Lecture Discussion 105    

Phillip Phelps, LCSW,  Lindsay Nakaishi, MD

Burnout, resilience, and wellness are buzzwords that have captured the attention of the medical field and graduate medical education agendas.  Organizations are scrambling to create initiatives to improve well-being and resilience.  However, many of the programs may unwittingly and subtly communicate that burnout is caused by a lack of well-being and that well-being is the responsibility of the individual.   Members of the organization may feel a sense of weakness and/or a feeling of being blamed for succumbing to organizational toxins.

There are four primary drivers of burn out: Individual factors, work unit factors, organization factors and national factors. The lowest hanging fruit is to incorporate individual activities focused on work life balance such as yoga, meditation, resiliency training, stress reduction, diet and exercise. However, when well-being initiatives are saturated with individual centered activities, it sends a message that it is the individual’s responsibility to process, manage and prevent burnout. It is imperative that we address the work unit, organizational and national factors that contribute to an individual’s well-being, or lack thereof, in order to change the workplace culture.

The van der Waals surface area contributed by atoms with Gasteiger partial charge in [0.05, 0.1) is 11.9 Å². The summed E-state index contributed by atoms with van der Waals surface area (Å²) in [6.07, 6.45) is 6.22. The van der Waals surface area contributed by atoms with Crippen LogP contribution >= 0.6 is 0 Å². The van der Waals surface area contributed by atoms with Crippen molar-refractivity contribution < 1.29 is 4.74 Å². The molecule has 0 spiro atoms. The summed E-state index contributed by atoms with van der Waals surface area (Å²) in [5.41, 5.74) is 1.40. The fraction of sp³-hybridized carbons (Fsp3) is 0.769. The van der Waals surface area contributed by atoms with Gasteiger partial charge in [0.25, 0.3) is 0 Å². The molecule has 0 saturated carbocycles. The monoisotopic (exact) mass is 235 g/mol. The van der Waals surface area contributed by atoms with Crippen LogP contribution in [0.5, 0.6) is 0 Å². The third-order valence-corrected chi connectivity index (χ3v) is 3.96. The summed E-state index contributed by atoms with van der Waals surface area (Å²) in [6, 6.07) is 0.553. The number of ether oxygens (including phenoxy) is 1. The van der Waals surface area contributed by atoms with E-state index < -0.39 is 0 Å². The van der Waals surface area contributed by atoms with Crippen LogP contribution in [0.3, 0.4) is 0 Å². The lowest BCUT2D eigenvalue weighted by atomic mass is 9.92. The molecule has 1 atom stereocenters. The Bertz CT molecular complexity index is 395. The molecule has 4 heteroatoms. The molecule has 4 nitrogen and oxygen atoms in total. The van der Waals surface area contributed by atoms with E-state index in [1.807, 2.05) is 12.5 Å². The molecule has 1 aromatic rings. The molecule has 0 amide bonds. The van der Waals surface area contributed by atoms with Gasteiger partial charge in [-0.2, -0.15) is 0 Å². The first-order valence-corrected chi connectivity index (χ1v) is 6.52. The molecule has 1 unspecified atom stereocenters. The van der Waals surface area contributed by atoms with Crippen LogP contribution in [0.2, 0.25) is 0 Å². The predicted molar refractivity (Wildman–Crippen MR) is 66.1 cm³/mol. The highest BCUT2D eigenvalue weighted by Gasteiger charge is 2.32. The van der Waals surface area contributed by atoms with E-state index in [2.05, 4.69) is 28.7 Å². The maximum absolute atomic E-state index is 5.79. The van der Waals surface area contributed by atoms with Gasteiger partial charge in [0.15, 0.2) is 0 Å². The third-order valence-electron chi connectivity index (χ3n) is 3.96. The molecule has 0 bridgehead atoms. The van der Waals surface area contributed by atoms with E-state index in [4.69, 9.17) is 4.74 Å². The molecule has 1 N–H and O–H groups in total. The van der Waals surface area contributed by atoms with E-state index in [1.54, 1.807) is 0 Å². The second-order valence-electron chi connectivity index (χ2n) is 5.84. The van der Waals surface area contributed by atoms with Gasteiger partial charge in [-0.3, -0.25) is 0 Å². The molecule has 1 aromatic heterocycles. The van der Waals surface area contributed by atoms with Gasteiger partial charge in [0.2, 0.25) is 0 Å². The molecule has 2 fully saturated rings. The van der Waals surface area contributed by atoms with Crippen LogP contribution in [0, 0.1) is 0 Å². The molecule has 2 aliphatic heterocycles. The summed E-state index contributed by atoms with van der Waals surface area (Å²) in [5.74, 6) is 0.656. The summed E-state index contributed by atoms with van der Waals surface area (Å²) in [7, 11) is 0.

Our well-being “champions” have struggled with finding the right balance of promoting self-care while addressing systemic stress. We aim to empower providers to respectfully and professionally push back against the system and to challenge the notion that professional helpers should be able to handle anything. This presentation will present results of a “Wellness in the Workplace” grant and collaborate with attendees to design next steps to address organizational threats to providers.